Ustādh Jī’s affection for his students was sometimes very subtle and sometimes it was very obvious. When I was finally feeling the pressure to leave the country and told Haḍrat about my intentions to leave Pakistan to return home, he insisted that I spend the next month or two finishing the first year curriculum with him, even if it meant coming to his home and studying in private. When I eventually had to leave, I remember that last meeting at the footsteps of the research library. We hugged. Ustādḥ Jī looked at me with concern in his eyes and longing for me to stay. His love and affection was obvious. I held back tears and told him that I regretted leaving. I had so much still to learn from him, I complained. His kind and reassuring reply was simply, “You have dried out my well.” And then I vaguely recall him saying something like, “Now go, get your PhD, get to work. Allah will give you tawfīq”. I’m still trying to fulfill his desire to get that doctorate, but I’ve generally understood from his many advices to me that he wanted me to do what I could with whatever I had and simply be productive with my life. “Kām karo”, is how I imagine he would have put it. Now, go, keep studying, and do some real work. I still remember that scene clearly. I don’t know if I imagined it or not, but I recall seeing slight tears in his eyes when he said that last farewell. Like most acts of kindness and praise, I didn’t know how to respond to it. I simply kept it in my heart and let it motivate me over the years. If this giant of a sage has a good impression of you, don’t let him down, is what I tell myself even now.

For much of my time in Pakistan, I struggled with the huge impasse that seemed to exist between the “secularly” and “religiously” educated, between the class of the gentleman and the maulvi. It bothered me that there was such a distance between educated Muslims and that such strong prejudices existed across these imaginary aisles. I realize that many students of the madrasahs feel the same way. The resolution of this tension for me was not in speeches or writings, but in the examples of my teachers. Mufti Taqi Sahib had a doctorate and a masters. Chishtī Ṣāḥib not only held a doctorate in Library and Information Sciences, but he also participated in both academic worlds and was admired by both.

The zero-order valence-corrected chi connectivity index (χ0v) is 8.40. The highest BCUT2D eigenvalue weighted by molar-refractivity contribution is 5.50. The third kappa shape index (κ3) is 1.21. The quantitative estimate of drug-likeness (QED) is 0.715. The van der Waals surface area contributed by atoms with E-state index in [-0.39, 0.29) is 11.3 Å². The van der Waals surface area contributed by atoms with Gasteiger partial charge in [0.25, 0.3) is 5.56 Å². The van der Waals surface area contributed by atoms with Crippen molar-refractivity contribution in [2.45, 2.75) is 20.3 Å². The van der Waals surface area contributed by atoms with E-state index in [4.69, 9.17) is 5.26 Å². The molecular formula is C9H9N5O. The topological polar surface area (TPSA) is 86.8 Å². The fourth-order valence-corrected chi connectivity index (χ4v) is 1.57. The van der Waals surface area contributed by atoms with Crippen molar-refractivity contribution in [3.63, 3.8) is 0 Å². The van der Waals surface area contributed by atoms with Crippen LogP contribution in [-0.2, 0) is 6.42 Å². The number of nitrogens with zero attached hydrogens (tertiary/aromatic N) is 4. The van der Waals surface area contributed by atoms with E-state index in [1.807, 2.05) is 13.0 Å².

He was appreciated by Urdu poets, Arab hadith scholars, English-speaking librarians, historians, and muftīs, and yet never appreciated enough or to the degree that we as his students believed that he should be. He never sought the spotlight and so perhaps that is why he was mostly able to avoid it. He didn’t seek to occupy the highest seats in institutions, to become the head lecturer, to have large following, or to be a celebrated author. He was interested in real intellectual and academic contribution regardless of how popular his work would or could become. He despised writing for the sake of popularity. He openly critiqued people who presented their books to him which he felt provided no new contribution to Islamic literature.

If someone brought him a book they had written, he wasn’t afraid to ask that person as to why they wrote on that topic, whether they had done a literature review to gauge if that work had already been done, and what new contribution they have provided to the field. Why write something new when you could have worked to edit and uncover the works of the scholars of the past, he would ask? Is the point to draw attention to yourself or to the beautiful literary tradition of our intellectual forefathers?

He was equally bold when exposing plagiarism, copy-and-paste works that were quick best-sellers but were basically shallow and stolen content. He was critical of scholars who sold ijāzahs of hadith, who made wild claims and were comfortable using absolutes in public discourses.